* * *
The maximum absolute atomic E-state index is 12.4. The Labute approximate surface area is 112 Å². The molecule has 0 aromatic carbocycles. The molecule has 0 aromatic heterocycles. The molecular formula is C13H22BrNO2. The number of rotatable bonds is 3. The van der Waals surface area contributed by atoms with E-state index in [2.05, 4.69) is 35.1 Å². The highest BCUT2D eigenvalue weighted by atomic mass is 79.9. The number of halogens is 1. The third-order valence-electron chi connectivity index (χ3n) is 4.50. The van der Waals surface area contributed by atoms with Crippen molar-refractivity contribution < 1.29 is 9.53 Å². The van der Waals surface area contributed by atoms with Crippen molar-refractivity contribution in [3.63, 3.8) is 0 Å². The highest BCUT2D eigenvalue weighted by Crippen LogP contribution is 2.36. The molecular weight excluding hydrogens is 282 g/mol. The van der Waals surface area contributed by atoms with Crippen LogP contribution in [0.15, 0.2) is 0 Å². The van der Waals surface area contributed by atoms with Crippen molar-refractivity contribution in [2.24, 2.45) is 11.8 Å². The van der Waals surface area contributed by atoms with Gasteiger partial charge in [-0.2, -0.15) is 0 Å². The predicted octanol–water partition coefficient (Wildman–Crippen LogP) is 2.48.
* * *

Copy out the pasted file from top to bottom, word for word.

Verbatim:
The maximum absolute atomic E-state index is 12.4. The Labute approximate surface area is 112 Å². The molecule has 0 aromatic carbocycles. The molecule has 0 aromatic heterocycles. The molecular formula is C13H22BrNO2. The number of rotatable bonds is 3. The van der Waals surface area contributed by atoms with E-state index in [2.05, 4.69) is 35.1 Å². The highest BCUT2D eigenvalue weighted by atomic mass is 79.9. The number of halogens is 1. The third-order valence-electron chi connectivity index (χ3n) is 4.50. The van der Waals surface area contributed by atoms with Crippen molar-refractivity contribution < 1.29 is 9.53 Å². The van der Waals surface area contributed by atoms with Crippen molar-refractivity contribution in [3.63, 3.8) is 0 Å². The highest BCUT2D eigenvalue weighted by Crippen LogP contribution is 2.36. The molecular weight excluding hydrogens is 282 g/mol. The van der Waals surface area contributed by atoms with Crippen LogP contribution in [0.15, 0.2) is 0 Å². The van der Waals surface area contributed by atoms with Crippen molar-refractivity contribution in [2.24, 2.45) is 11.8 Å². The van der Waals surface area contributed by atoms with Gasteiger partial charge in [-0.2, -0.15) is 0 Å². The predicted octanol–water partition coefficient (Wildman–Crippen LogP) is 2.48.